What Happened When I Replaced My To-Do Lists With “Love-To-Do” Lists

Intentionally scheduling activities you enjoy takes real discipline, but one writer says it’s made him more productive and creative.

What Happened When I Replaced My To-Do Lists With “Love-To-Do” Lists
[Photo: Flickr user Jo Simon] [Photo: Flickr user Jo Simon]

To-do lists are for robots, which I’ve discovered I am not. In my experience, the more “grownup” you become, the more you’re forced to mechanically check things off a list just to get paid. That’s life–welcome to adulthood, kid. But life wasn’t working out the way I’d wanted it to; I got stuff done, I just hated doing it.


So when I finally quit my job to strike out on my own, I decided to inject a little humanity back in my work. To do that, I had to give my to-do lists the boot. I stopped writing those and began writing “love-to-do” lists instead.

I figured that since humans thrive on positive emotions, my career might take an upswing if I committed to doing more of the things I love. That was the theory, anyhow. Here’s how it went for me.

Quitting My Job, And Shifting Gears

I first considered making this switch when I recognized that no amount of professional accomplishment would make me truly happy. I’d done a lot for my last company, and I’d done well there as an employee. But by the end, I still found that I had to wrench my brain for even a so-so idea. My creativity was suffering, and I just didn’t have enough of those “hell yes!” moments over the course of an average workday to love what I was doing. I was feeling autopilot set in.


The impulses to defenestrate my laptop and scratch up some adventure became more frequent. But I wasn’t able to rationalize fun for the sake of fun. The articles wouldn’t write themselves, I knew.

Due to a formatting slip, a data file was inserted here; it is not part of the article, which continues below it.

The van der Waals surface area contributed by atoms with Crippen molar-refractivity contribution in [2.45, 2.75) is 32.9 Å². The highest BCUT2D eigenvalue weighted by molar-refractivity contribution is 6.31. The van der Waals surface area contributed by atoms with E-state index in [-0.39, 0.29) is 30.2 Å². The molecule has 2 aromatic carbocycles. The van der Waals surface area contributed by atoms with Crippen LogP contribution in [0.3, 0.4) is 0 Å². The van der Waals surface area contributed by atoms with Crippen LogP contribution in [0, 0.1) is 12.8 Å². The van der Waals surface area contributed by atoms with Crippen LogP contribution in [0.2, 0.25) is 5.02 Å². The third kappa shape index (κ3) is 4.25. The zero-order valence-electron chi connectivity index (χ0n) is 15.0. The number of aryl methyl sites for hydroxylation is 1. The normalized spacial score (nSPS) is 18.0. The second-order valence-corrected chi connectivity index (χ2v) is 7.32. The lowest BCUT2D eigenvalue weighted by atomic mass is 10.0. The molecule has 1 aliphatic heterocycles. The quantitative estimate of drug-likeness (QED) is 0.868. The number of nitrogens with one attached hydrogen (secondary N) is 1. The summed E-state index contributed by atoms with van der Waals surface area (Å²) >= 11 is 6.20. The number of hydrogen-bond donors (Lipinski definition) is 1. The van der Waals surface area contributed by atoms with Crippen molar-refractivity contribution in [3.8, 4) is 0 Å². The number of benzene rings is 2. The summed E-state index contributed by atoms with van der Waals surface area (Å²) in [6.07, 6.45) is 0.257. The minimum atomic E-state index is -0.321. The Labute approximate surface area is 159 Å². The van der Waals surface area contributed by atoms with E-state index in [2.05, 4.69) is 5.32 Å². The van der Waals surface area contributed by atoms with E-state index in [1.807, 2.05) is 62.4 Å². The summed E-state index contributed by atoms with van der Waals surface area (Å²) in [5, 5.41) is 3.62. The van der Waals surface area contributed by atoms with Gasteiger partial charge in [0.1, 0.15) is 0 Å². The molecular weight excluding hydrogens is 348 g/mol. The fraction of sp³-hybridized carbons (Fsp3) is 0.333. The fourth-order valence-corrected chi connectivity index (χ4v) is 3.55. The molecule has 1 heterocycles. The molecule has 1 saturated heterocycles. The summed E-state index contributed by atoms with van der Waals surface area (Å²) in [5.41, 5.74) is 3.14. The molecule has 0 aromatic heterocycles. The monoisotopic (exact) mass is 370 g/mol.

I still know that, and yet working for myself has turned out to be quite different–thanks in large part to the love-to-do lists I began writing shortly after going solo. Adopting them while I was still finding my footing as my own boss was liberating. Since I was charging what I wanted, I often had the freedom to write one really good article a day–or even one a week–which freed up a lot more time to do the things I loved.

Which ended up being terrifying.


Our culture has an enormous amount of lazy shame. We can hardly live with ourselves if we aren’t producing something. It’s actually pretty common for first-time freelancers to experience acute anxiety that even though they’re making ends meet, they just aren’t working enough.

I got over this fear when I realized that living my life and doing the things I loved made me better at my craft–and subsequently just as productive and creative as I needed to be in order to earn a living and feel good about doing it.

Making More Time To Get Motivated

In my long hikes in the mountains, I’d find inspiring ideas hiding behind every bend like little forest sprites. Breaking away from the desk to play beach volleyball filled me with competitiveness and the hunger to constantly improve. That helped me go after bigger clients and work harder at my writing game. And lying down in the afternoons to do absolutely nothing–except gaze at the clouds–trained me to accept silence, and to listen for inspiration.


The more love-to-do’s I checked off, the more satisfied I became with my life and my work.

But here’s the thing: I’m as disciplined and productive as ever. I’m as focused playing guitar for 30 minutes as I am researching an article. So yes, I still have to do the standard to-do’s–meet with client X, take phone call Y, edit Z draft. But I don’t approach those work tasks with the same sense of dread that I used to.

Now that there’s something energizing and actually enjoyable waiting for me just past every task, my motivation feels pretty much bottomless. Writing this article, for instance, wasn’t the apex of my professional desires when I woke up this morning. But it turned out to be fun because I’m channeling the positivity I generated from this morning’s rock-climbing session into something productive.